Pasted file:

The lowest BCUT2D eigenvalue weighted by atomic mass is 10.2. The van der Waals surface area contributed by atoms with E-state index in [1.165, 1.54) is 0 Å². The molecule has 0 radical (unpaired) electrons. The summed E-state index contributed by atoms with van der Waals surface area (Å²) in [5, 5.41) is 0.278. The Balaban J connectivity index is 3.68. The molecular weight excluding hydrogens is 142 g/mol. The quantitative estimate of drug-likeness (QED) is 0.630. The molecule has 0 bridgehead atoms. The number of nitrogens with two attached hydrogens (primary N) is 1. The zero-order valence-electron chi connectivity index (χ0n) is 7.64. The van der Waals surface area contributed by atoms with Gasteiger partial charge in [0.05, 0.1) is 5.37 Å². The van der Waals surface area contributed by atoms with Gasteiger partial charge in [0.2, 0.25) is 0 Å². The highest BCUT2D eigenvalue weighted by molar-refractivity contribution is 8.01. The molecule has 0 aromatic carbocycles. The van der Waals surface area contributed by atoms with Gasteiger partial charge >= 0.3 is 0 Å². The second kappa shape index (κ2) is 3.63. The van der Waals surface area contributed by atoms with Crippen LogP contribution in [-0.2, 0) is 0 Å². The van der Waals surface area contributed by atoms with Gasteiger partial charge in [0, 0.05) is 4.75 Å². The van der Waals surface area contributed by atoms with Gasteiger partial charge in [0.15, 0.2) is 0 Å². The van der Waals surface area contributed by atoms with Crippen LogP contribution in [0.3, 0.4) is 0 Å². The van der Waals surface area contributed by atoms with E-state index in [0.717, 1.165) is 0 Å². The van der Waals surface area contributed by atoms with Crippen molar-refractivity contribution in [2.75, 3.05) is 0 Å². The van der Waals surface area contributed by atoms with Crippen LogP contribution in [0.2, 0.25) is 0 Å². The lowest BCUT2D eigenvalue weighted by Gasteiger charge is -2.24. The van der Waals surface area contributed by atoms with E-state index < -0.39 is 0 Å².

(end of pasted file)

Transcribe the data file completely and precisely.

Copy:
The lowest BCUT2D eigenvalue weighted by atomic mass is 10.2. The van der Waals surface area contributed by atoms with E-state index in [1.165, 1.54) is 0 Å². The molecule has 0 radical (unpaired) electrons. The summed E-state index contributed by atoms with van der Waals surface area (Å²) in [5, 5.41) is 0.278. The Balaban J connectivity index is 3.68. The molecular weight excluding hydrogens is 142 g/mol. The quantitative estimate of drug-likeness (QED) is 0.630. The molecule has 0 bridgehead atoms. The number of nitrogens with two attached hydrogens (primary N) is 1. The zero-order valence-electron chi connectivity index (χ0n) is 7.64. The van der Waals surface area contributed by atoms with Gasteiger partial charge in [0.05, 0.1) is 5.37 Å². The van der Waals surface area contributed by atoms with Gasteiger partial charge in [0.2, 0.25) is 0 Å². The highest BCUT2D eigenvalue weighted by molar-refractivity contribution is 8.01. The molecule has 0 aromatic carbocycles. The van der Waals surface area contributed by atoms with Gasteiger partial charge >= 0.3 is 0 Å². The second kappa shape index (κ2) is 3.63. The van der Waals surface area contributed by atoms with Crippen LogP contribution in [-0.2, 0) is 0 Å². The van der Waals surface area contributed by atoms with Gasteiger partial charge in [0, 0.05) is 4.75 Å². The van der Waals surface area contributed by atoms with Gasteiger partial charge in [0.15, 0.2) is 0 Å². The van der Waals surface area contributed by atoms with Crippen LogP contribution in [0.3, 0.4) is 0 Å². The van der Waals surface area contributed by atoms with E-state index in [0.717, 1.165) is 0 Å². The van der Waals surface area contributed by atoms with Crippen molar-refractivity contribution in [2.75, 3.05) is 0 Å². The van der Waals surface area contributed by atoms with Crippen LogP contribution in [0.2, 0.25) is 0 Å². The lowest BCUT2D eigenvalue weighted by Gasteiger charge is -2.24. The van der Waals surface area contributed by atoms with E-state index < -0.39 is 0 Å².